The COVID-19 Pandemic’s Detrimental Impact On Restaurants

The COVID-19 pandemic has devastated many aspects of both the United States and the world economy by completely revolutionizing the way that people live. One of the industries that has been most affected by the pandemic has been the restaurant industry, as it heavily relies on in-person dining in order to facilitate the desired experience that many expect from attending a restaurant. In fact, the restaurant industry has been so devastated by the pandemic that 2.5 million American restaurant employees have lost their jobs, and the industry itself has lost $240 billion in sales just in this year (Hess). Making matters worse, 47% of restaurant employees in the US are minorities, so the affect that Covid has had on the restaurant industry has led to the disproportionate suffering of minorities. Further, the negative economic impact on the restaurant industry as a result of the pandemic has grave cultural repercussions, with many fearing a loss of cultural expression and interconnectedness as local restaurants continue to go out of business (Hess). Thus, the devastation that has ravaged the restaurant industry this year has impacted the lives of countless individuals in varying ways. 

An image of a closed sign outside of a restaurant. (Photo by CBS News).

The effects on the restaurant industry seen in the U.S. are magnified under New Orleans’ tourism based economy, and the fact that the city is world-renowned for its food, culture, and music. Many New Orleans citizens and business owners have regarded Covid’s effect as similar to that of hurricane Katrina, and some fear that it may be worse due to the uncertainty of how the pandemic could affect the city (Anderson). Further, it has the potential to affect New Orleans more than the rest of the United States, both economically and culturally. Andy Kopplin, president and CEO of the Greater New Orleans Foundation, stated that stopping tourism and closing restaurants “affects the hotel worker, it affects the bartender, it affects the Uber driver, it affects the tour guide, it affects the whole economy’’ (Anderson). This is due to the economic base of New Orleans’ economy, which is disproportionately reliant on tourism and the restaurant industry; thus, when restaurants are severely impacted, it affects every other aspect of the economy as well. Further, the restaurant industry plays a massive role in the cultural identity of both the city and the many diverse voices that it is composed of. In an interview I conducted with Jessica Speight, The Director of People and Hospitality for Pomhospitality, along with my colleague Becca Lee, she confirmed how essential the restaurant industry is to the cultural identity of New Orleans. She stated: “you have all of these different influences and when you start losing that… you’re not New Orleans anymore… what makes New Orleans so beautiful is it’s not just one person or one type of food.” Thus, not only are the economic repercussions in the city grave, but New Orleans’ cultural essence is also at stake with the negative impact on the restaurant industry in the city.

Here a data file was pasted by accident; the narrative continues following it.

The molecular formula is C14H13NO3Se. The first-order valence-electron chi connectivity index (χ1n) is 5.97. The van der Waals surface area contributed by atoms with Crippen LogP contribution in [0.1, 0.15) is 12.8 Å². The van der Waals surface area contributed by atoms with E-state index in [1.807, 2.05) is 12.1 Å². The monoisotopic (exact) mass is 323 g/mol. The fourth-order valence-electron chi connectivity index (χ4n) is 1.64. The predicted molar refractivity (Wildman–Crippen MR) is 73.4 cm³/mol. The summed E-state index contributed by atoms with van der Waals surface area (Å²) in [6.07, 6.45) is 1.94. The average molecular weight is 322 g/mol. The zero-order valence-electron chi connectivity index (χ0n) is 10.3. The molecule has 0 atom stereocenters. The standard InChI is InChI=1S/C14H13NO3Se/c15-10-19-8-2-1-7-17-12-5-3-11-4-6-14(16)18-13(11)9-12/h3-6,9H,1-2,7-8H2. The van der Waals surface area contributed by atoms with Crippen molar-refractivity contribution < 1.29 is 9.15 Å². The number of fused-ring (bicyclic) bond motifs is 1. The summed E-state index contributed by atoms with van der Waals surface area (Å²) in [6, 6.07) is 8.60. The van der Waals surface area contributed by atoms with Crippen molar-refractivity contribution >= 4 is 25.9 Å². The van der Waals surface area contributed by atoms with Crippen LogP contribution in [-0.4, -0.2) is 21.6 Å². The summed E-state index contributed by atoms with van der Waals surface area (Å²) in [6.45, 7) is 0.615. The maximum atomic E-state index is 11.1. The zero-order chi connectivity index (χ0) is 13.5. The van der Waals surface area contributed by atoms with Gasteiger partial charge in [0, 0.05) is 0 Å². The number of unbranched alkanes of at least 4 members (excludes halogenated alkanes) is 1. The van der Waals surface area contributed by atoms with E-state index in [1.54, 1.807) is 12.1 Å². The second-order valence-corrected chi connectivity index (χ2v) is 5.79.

A photo of an empty restaurant during Covid. (Photo by Gary He)

Further, the economic and cultural effect on minorities is also felt with greater magnitude in New Orleans than in the rest of the United States. With the population of the city being almost 60% African American compared to that of the whole United States, which is only 13%, this effect is expected to be far greater (Census). In the interview with Jessica Speight, she confirmed this disparity: “Alon [owner of Saba and Shaya] has a lot of friends in the industry that are minorities that have struggled this year.” It is evident that minorities, African Americans in particular, have struggled disproportionately in the city as a result of the pandemic.